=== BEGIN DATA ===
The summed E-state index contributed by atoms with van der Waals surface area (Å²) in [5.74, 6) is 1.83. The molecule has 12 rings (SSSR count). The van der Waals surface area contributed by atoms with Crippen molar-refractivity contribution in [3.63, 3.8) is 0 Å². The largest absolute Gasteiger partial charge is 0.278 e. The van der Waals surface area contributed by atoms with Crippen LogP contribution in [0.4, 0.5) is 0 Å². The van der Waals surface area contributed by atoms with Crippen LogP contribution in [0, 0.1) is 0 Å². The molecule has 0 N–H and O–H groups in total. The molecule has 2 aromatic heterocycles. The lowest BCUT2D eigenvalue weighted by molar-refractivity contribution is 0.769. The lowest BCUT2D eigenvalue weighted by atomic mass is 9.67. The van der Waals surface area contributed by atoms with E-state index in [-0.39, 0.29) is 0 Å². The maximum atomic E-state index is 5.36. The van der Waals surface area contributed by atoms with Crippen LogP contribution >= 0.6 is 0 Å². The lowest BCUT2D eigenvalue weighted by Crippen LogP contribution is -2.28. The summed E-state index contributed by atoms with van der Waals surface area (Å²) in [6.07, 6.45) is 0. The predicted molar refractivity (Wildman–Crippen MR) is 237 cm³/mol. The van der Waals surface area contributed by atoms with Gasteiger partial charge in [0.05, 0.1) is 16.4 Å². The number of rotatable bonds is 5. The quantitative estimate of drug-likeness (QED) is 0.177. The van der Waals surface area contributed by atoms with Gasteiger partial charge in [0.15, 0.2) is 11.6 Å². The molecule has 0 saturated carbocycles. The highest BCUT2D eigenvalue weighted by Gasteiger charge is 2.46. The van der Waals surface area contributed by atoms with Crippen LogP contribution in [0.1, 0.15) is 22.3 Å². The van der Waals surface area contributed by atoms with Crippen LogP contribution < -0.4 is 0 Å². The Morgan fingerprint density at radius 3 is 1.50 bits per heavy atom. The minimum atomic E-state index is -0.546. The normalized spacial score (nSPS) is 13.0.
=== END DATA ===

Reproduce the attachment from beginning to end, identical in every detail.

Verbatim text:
The summed E-state index contributed by atoms with van der Waals surface area (Å²) in [5.74, 6) is 1.83. The molecule has 12 rings (SSSR count). The van der Waals surface area contributed by atoms with Crippen molar-refractivity contribution in [3.63, 3.8) is 0 Å². The largest absolute Gasteiger partial charge is 0.278 e. The van der Waals surface area contributed by atoms with Crippen LogP contribution in [0.4, 0.5) is 0 Å². The van der Waals surface area contributed by atoms with Crippen LogP contribution in [0, 0.1) is 0 Å². The molecule has 0 N–H and O–H groups in total. The molecule has 2 aromatic heterocycles. The lowest BCUT2D eigenvalue weighted by molar-refractivity contribution is 0.769. The lowest BCUT2D eigenvalue weighted by atomic mass is 9.67. The van der Waals surface area contributed by atoms with E-state index in [-0.39, 0.29) is 0 Å². The maximum atomic E-state index is 5.36. The van der Waals surface area contributed by atoms with Crippen LogP contribution >= 0.6 is 0 Å². The lowest BCUT2D eigenvalue weighted by Crippen LogP contribution is -2.28. The summed E-state index contributed by atoms with van der Waals surface area (Å²) in [6.07, 6.45) is 0. The predicted molar refractivity (Wildman–Crippen MR) is 237 cm³/mol. The van der Waals surface area contributed by atoms with Gasteiger partial charge in [0.05, 0.1) is 16.4 Å². The number of rotatable bonds is 5. The quantitative estimate of drug-likeness (QED) is 0.177. The van der Waals surface area contributed by atoms with Gasteiger partial charge in [0.15, 0.2) is 11.6 Å². The molecule has 0 saturated carbocycles. The highest BCUT2D eigenvalue weighted by Gasteiger charge is 2.46. The van der Waals surface area contributed by atoms with Crippen LogP contribution in [0.1, 0.15) is 22.3 Å². The van der Waals surface area contributed by atoms with Crippen LogP contribution < -0.4 is 0 Å². The Morgan fingerprint density at radius 3 is 1.50 bits per heavy atom. The minimum atomic E-state index is -0.546. The normalized spacial score (nSPS) is 13.0.